Thinking about…risks of hiking the Appalachian Trail

English: Two campers with gear hiking through ...

Two campers with gear hiking through Bear Mountain State Park. (Photo credit: Wikipedia)

I stumbled out of the woods at Bear Mountain State Park in New York.  I was parched and exhausted.  The spring some miles back was dry and my complete attention was fixed on the first thing I saw – a water fountain!  Disregarding two people, I lurched forward and spent what seemed like five minutes gurgling, slopping, and slurping enough water to distend my belly.  Finally sated, I stopped, wiped my brow, and shed my backpack.  I looked at the two people I had until now ignored.

The man looked precisely like novelist Tom Wolfe.  He was dressed like Tom Wolfe.  Completely in white.  White haiut.  White shirt and white jacket.  White slacks.  White – patent-leather shoes!  Beside him sat his lady-friend.  She, too, was in bridal white, right down to the bleached handkerchief she had just plopped down on the rock upon which she sat, no doubt to shield her pristine dress from becoming soiled.  They fixed me with a stare and gaping mouths.  I walked over.

“Where have you come from?” the woman began.  “Georgia,” I gasped.  “You mean you…walked here from Georgia?”  I nodded.  Her eyes grew wide, as did her male companion.  The silence was thicker than the humidity around us.  I was waiting.  Waiting for “the question,” which came sooner than I ever expected it to.

“You mean,” she continued, “…I mean…aren’t you afraid of bears and snakes??”  I smiled.  I had to resist the urge to snap my fingers.  Instead, I calmly explained what I felt were the real risks of hiking the Appalachian Trail, and bears and snakes are far down the list.  Seeing their confusion and genuine disbelief I bid them a good afternoon and shouldered my back, disappearing into the woods.

High controversy and debate sometimes surround the issue of what are the real risks in undertaking a long-distance hike along the Appalachian Trail.  That there are real risks is undeniable.  It remains to sort out which are foremost and which are of lesser concern.  It surprises many that the cliché “bear and snake” risk is not as pronounced as believed.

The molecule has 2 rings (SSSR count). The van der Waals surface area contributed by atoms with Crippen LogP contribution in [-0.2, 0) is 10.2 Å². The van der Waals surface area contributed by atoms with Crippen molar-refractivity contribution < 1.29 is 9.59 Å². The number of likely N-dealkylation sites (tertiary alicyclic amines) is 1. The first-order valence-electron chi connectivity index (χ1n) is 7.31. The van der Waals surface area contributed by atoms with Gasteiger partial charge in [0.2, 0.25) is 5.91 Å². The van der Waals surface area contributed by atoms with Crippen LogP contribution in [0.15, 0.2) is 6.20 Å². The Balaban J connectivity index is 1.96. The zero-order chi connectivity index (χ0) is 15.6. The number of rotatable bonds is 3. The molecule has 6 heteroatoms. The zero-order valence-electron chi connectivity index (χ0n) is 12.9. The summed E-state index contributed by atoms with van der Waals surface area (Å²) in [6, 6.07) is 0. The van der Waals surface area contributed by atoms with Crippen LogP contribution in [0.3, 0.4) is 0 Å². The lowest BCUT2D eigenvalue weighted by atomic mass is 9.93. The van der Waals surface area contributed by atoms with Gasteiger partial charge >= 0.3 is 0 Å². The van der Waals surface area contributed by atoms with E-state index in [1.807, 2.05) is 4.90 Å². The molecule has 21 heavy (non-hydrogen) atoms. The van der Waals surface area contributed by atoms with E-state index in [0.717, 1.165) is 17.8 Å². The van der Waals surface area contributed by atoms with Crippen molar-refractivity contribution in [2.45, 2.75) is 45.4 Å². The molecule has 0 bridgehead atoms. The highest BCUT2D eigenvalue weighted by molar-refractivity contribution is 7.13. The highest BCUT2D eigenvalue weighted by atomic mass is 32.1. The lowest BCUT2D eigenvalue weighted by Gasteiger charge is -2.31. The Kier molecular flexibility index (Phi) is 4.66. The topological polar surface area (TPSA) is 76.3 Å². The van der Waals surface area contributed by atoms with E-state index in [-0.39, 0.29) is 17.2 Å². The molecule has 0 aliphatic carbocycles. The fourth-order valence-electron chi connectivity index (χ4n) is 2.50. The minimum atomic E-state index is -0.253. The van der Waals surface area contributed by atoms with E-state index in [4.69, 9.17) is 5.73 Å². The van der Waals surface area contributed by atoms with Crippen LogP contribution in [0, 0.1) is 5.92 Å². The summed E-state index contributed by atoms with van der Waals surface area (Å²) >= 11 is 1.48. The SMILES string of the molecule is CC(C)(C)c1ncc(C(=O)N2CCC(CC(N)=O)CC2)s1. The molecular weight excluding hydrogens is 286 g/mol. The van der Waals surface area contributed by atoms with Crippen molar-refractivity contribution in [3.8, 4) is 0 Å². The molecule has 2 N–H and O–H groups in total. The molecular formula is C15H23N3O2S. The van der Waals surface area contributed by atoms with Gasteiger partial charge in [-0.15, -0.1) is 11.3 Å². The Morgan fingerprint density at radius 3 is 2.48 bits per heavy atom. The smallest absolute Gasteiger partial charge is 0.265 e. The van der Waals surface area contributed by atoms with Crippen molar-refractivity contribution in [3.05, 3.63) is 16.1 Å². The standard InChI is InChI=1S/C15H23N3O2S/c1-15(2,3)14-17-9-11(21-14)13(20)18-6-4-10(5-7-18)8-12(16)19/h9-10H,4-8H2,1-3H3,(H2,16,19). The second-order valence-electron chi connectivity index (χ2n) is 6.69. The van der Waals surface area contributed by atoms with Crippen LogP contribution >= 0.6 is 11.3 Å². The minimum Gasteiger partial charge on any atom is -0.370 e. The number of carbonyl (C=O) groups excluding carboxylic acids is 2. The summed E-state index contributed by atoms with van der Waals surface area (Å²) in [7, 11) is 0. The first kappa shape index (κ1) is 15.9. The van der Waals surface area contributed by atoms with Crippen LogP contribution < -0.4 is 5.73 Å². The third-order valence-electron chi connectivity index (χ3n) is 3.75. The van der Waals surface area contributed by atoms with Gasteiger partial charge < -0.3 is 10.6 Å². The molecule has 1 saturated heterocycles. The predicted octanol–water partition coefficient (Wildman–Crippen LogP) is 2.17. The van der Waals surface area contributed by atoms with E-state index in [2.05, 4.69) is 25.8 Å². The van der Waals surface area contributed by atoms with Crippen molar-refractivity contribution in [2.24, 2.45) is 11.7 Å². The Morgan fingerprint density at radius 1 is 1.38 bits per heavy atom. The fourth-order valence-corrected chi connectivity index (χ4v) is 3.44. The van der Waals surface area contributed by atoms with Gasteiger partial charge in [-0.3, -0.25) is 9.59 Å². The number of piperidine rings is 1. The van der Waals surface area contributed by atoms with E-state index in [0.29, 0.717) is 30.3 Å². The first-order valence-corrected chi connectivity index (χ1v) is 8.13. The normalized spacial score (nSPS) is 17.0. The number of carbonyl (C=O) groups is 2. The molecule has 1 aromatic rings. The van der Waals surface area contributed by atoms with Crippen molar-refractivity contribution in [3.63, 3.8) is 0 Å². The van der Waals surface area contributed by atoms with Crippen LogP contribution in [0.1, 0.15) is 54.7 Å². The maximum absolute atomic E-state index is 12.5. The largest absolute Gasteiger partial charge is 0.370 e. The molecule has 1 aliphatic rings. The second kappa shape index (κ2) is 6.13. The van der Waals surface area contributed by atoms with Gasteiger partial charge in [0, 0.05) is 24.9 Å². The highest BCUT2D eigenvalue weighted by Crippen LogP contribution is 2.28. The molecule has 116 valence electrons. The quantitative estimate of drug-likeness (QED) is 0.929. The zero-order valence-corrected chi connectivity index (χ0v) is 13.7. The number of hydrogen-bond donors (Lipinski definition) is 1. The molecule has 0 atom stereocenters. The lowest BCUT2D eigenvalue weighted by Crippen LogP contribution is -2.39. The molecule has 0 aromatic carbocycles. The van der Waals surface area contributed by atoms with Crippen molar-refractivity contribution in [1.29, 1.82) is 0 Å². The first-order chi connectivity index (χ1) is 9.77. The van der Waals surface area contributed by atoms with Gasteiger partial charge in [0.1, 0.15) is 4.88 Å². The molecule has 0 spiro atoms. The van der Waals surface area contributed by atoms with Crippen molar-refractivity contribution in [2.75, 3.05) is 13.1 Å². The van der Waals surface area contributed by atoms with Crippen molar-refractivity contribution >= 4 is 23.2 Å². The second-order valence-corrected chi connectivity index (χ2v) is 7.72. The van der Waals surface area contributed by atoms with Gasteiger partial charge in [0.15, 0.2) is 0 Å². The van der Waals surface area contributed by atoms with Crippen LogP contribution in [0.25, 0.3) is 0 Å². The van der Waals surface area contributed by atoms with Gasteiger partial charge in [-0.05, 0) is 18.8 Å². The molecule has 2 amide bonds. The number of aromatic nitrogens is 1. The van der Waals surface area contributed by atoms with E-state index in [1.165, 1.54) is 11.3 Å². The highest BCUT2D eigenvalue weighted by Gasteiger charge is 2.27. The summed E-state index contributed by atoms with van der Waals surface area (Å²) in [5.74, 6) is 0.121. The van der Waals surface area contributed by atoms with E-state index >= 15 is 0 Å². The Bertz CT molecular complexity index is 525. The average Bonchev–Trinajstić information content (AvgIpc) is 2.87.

Each hiker will have their own personal list, based on their anxieties and expectations, and sometimes bears are the most feared and dreaded.  Perhaps it might be a fear of coiled reptiles lying in wait behind logs which cross the trail.  Wildlife is abundant along the A.T., and one is certain to meet some of the fauna there; that’s part of the draw of the trail.  But the potential harm wildlife encounters pales in comparison to other possibilities.

Here’s my list, in order of perceived potential risk:

Lightning 2

Lightning 2 (Photo credit: Wikipedia)

Hypothermia (exposure); being caught in violent storms; lightning strikes; having a serious fall; suffering sunburn or heat stroke or exhaustion; crossing highways; fording streams and rivers; Lyme disease; rabid animals; insect bites; spiders; hornets; wasps; black bear encounters; venomous snakes; poison oak and poison ivy; stomach ailments; norovirus; contaminated water; crime.

Everyone will have a different experience on the trail.  For me, I had a nerve-rattling encounter with hypothermia while backpacking in the Maine wilderness.  I was also laid up at Speck Pond shelter in Maine for three days with a severe case of giardia.  After a third day, I managed to hike to Gorham, NH and get attention.  I had a black bear visit at a state park in Pennsylvania, but managed to deter him getting my food and gear; still, it was pretty close.  I dodged lightning in New Hampshire, but there were no close strikes.  Still, that shot adrenaline through my veins and I’ve never walked so fast with fifty pounds!  I was spiked by a hornet in Maine, which also sent me jogging down the trail to avoid further stings.  Falls?  Too many to count, but none serious.

The list above is based on the greater likelihood of an event, and not on melodramatic or perceived actual hazard.  This does not mean you will not see a snake or bear.  What it means is you are less likely to be harmed by them than being caught in an exposure situation high in the mountains or being struck by lightning.






Filed under The Appalachian Trail

3 responses to “Thinking about…risks of hiking the Appalachian Trail

  1. Hypothermia and lightning…those are my real fears, too – even though snakes and bears are fun to write about.

  2. You are so right. Most animals are more frightened of you than you should be of them. It’s the actual hike itself and the toll it takes on you; that’s the real danger.

  3. Reblogged this on Write in Front of Me and commented:

    Sunday, April 1st, is the “traditional start date” for those backpacking the Appalachian Trail from Georgia to Maine. Though times have changed, and many have already set out toward Katahdin, it felt nostalgically appropriate to mark flashback Friday with this archival post. Enjoy! And be safe out there!

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